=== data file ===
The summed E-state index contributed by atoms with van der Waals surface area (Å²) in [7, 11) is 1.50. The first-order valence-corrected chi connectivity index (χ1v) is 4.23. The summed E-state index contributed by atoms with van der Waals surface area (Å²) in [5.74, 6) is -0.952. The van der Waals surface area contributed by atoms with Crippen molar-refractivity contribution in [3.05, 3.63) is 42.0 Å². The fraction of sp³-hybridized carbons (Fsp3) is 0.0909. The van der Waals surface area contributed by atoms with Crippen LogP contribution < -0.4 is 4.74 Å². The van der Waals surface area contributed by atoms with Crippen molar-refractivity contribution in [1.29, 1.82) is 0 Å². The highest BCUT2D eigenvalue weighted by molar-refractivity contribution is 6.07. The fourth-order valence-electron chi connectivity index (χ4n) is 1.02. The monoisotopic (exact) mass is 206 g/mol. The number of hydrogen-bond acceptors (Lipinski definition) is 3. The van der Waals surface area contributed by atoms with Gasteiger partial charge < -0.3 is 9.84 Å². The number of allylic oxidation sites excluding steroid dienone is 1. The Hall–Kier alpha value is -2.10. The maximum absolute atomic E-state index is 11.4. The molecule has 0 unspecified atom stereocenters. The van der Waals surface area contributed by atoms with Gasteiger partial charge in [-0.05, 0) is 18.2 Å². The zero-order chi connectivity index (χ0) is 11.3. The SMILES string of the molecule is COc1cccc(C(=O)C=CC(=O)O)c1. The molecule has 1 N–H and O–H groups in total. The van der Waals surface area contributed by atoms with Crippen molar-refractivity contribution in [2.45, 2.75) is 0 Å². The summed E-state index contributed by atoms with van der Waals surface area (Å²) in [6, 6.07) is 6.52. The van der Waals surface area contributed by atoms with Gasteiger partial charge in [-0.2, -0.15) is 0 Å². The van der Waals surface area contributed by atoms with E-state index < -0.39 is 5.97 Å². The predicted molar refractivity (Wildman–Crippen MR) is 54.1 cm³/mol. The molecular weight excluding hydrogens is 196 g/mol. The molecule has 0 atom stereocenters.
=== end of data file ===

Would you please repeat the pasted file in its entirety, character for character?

The summed E-state index contributed by atoms with van der Waals surface area (Å²) in [7, 11) is 1.50. The first-order valence-corrected chi connectivity index (χ1v) is 4.23. The summed E-state index contributed by atoms with van der Waals surface area (Å²) in [5.74, 6) is -0.952. The van der Waals surface area contributed by atoms with Crippen molar-refractivity contribution in [3.05, 3.63) is 42.0 Å². The fraction of sp³-hybridized carbons (Fsp3) is 0.0909. The van der Waals surface area contributed by atoms with Crippen LogP contribution < -0.4 is 4.74 Å². The van der Waals surface area contributed by atoms with Crippen molar-refractivity contribution in [1.29, 1.82) is 0 Å². The highest BCUT2D eigenvalue weighted by molar-refractivity contribution is 6.07. The fourth-order valence-electron chi connectivity index (χ4n) is 1.02. The monoisotopic (exact) mass is 206 g/mol. The number of hydrogen-bond acceptors (Lipinski definition) is 3. The van der Waals surface area contributed by atoms with Gasteiger partial charge < -0.3 is 9.84 Å². The number of allylic oxidation sites excluding steroid dienone is 1. The Hall–Kier alpha value is -2.10. The maximum absolute atomic E-state index is 11.4. The molecule has 0 unspecified atom stereocenters. The van der Waals surface area contributed by atoms with Gasteiger partial charge in [-0.05, 0) is 18.2 Å². The zero-order chi connectivity index (χ0) is 11.3. The SMILES string of the molecule is COc1cccc(C(=O)C=CC(=O)O)c1. The molecule has 1 N–H and O–H groups in total. The van der Waals surface area contributed by atoms with Crippen molar-refractivity contribution in [2.45, 2.75) is 0 Å². The summed E-state index contributed by atoms with van der Waals surface area (Å²) in [6, 6.07) is 6.52. The van der Waals surface area contributed by atoms with Gasteiger partial charge in [-0.2, -0.15) is 0 Å². The van der Waals surface area contributed by atoms with E-state index < -0.39 is 5.97 Å². The predicted molar refractivity (Wildman–Crippen MR) is 54.1 cm³/mol. The molecular weight excluding hydrogens is 196 g/mol. The molecule has 0 atom stereocenters.